- Pricing: 95/100 – The flight was fairly priced compared to other options and I appreciated how United only charges $125 for the in-cabin pet compared to Delta’s $200 fees.
- Check-in: 100/100 – Super smooth and fast/
- Boarding Process: 100/100 – Smooth as butter!
- Amenities: 75/100 – Given that safety from Coronavirus is (and should be) the top priority right now, I want to be fair here. The premium first-class snack pack on the first flight was decent given the current Covid-19 pandemic conditions but clearly a cheaper version compared to Delta’s. Being served beer on the first flight was a nice touch that didn’t go unnoticed. However, the second flight had virtually no service at all. Also, neither flight had an IFE / Entertainment system. The wifi seemed to work fine on both flights but didn’t include free texting. The wifi airshow was not working properly on the 2nd flight.
- Lounge: 83/100 – I was still disappointed that they closed the Orlando United lounge although the Houston lounge was great despite the current conditions. Having any type of alcohol or food service included in your ticket during pandemic times is appreciated.
- United flight attendants friendliness: 80/100 – The attendants on the first flight were awesome and even came around to ask me if I wanted another round of drinks. The attendants in the United lounge at Terminal E in Houston were also attentive. The 2nd flight to Mexico City was a disappointment because the attendants had some attitude and were unattentive.
- Taking Covid seriously: 65/100 – The planes looked spotlessly clean but they didn’t block the middle and didn’t enforce capacity limits. Masks were required and somewhat enforced though this always gets murky once the food is served.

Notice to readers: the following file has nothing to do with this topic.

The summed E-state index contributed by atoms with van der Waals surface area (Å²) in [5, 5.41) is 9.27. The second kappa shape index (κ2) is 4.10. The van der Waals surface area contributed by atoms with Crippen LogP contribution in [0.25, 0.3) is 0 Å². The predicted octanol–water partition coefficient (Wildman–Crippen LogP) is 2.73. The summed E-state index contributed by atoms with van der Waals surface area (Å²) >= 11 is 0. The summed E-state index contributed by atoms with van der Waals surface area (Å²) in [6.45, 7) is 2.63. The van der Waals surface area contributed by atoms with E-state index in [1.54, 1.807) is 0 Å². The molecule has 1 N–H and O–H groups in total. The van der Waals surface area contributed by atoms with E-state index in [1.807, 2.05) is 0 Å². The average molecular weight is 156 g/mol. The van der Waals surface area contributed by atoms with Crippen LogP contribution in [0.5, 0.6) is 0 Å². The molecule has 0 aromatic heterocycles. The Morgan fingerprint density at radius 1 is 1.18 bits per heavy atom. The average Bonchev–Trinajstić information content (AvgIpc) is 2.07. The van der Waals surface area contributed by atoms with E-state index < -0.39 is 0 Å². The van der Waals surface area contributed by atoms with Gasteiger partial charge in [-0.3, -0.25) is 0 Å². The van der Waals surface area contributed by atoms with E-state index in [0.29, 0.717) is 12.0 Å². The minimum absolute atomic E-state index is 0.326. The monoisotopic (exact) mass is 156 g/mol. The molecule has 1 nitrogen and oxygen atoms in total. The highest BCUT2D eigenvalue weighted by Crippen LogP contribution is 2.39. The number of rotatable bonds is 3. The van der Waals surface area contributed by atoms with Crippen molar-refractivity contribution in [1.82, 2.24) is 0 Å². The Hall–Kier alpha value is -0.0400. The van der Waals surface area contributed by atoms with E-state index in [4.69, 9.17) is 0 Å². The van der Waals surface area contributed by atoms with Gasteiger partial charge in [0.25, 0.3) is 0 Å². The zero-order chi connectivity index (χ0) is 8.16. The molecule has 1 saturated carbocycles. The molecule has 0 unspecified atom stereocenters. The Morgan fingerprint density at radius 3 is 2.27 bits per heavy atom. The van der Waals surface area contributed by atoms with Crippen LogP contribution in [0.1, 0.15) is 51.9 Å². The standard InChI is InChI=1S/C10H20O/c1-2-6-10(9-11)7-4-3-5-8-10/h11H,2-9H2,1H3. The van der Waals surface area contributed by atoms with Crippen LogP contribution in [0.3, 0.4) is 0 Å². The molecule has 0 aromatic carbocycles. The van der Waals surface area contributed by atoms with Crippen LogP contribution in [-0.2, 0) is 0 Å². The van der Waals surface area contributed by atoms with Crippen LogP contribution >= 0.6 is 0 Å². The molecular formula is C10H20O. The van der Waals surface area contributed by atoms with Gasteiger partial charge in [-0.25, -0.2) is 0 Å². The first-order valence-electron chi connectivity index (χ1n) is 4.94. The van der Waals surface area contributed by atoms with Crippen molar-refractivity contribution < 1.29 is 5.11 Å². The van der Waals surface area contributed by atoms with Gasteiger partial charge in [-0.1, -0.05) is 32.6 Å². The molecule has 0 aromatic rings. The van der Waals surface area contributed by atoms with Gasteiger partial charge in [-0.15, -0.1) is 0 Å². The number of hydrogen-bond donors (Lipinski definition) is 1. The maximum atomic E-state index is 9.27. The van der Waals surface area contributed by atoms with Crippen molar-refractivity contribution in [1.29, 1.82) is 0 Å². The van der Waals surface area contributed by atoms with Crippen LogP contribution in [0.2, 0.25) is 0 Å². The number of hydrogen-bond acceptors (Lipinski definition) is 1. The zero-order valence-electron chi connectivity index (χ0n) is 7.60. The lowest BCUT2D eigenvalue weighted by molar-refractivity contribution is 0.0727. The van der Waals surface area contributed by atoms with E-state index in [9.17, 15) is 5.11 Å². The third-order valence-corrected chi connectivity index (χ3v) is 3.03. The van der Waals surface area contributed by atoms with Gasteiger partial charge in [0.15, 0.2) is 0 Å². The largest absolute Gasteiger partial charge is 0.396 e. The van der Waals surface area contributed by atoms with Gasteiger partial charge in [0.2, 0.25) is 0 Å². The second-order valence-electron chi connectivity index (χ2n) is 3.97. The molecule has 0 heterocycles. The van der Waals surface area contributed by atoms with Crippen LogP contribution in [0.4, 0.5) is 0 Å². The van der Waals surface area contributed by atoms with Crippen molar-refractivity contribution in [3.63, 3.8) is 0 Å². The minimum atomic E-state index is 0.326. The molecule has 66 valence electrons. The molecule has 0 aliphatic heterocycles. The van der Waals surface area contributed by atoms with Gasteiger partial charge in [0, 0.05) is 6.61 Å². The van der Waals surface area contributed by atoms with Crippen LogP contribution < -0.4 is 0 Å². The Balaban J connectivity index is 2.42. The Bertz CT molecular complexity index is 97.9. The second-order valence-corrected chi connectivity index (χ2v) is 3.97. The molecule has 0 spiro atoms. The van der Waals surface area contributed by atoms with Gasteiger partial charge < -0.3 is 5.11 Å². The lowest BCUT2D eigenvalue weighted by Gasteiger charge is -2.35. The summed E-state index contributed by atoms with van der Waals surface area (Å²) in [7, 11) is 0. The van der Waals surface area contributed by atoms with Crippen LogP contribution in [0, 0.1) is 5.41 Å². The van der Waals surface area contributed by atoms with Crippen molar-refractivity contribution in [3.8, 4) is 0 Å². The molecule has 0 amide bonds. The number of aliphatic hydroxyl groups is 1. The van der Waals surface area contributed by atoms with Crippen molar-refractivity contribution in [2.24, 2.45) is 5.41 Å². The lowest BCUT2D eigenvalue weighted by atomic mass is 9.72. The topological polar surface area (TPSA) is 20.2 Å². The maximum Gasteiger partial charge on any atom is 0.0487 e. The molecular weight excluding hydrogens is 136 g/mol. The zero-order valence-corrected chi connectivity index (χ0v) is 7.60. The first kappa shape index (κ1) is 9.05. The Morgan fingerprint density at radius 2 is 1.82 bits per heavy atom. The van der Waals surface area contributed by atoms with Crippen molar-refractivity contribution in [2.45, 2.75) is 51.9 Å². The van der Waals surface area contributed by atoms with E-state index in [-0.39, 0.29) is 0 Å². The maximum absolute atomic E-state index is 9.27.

Overall rating: 85/100 B
Overall it was a good experience but I think United should lower their capacity limits and block middle seats. Also, I feel it’s time for United to start reopening its lounges. Do take note that I didn’t rate timeliness or schedule as an airline’s performance or ability to keep delays down. It cannot be measured in covid conditions since almost 100% of flights right now are taking off early.
Is it worth it to book United business class during Covid-19?
I’d say in most cases it’s probably not worth it to fly United business or first class during Covid times. Priority check-in and boarding are worth much less when nobody is at the airport due to Coronavirus. They’re closing airport lounges and those that are open have much-reduced service. They’re also reducing onboard service but there are times when they completely eliminate them too. This makes business class essentially the same service as the economy but with a large bag allowance and a bigger seat.
Perhaps for those of you who are much taller or heavier individuals, getting that larger seat is priceless for the legroom.
You also need to take note that first class is almost the same price as economy these days.
I was traveling with my dog on this flight and I really wanted some extra space. It may have been better if I booked 2 economy seats.
Keep in mind that booking a business or first-class flight is like getting insurance. You’ll get priority assistance for flight changes and cancelations.
Most importantly: I had one significantly overweight bag that’s about 63lbs. I was stubborn and didn’t want to check a second bag or schlep around a 2nd carryon + the dog.
With United’s first-class food option, you also get a more “premium” snack pack and free canned/bottled booze on request on select (but not all) flights.
Enjoyed this article? Feel free to follow my travel adventures on Instagram @ThePointspanda. You can also sign up for our travel concierge and we’ll help you get the best travel and hotel redemptions with your credit card. That’s one full year of unlimited credit card assistance!
PointsPanda Deal of the Week!
Looking for the best flight deals? Each week we'll send you updates with the best deals on flights and hotels both using points and cash.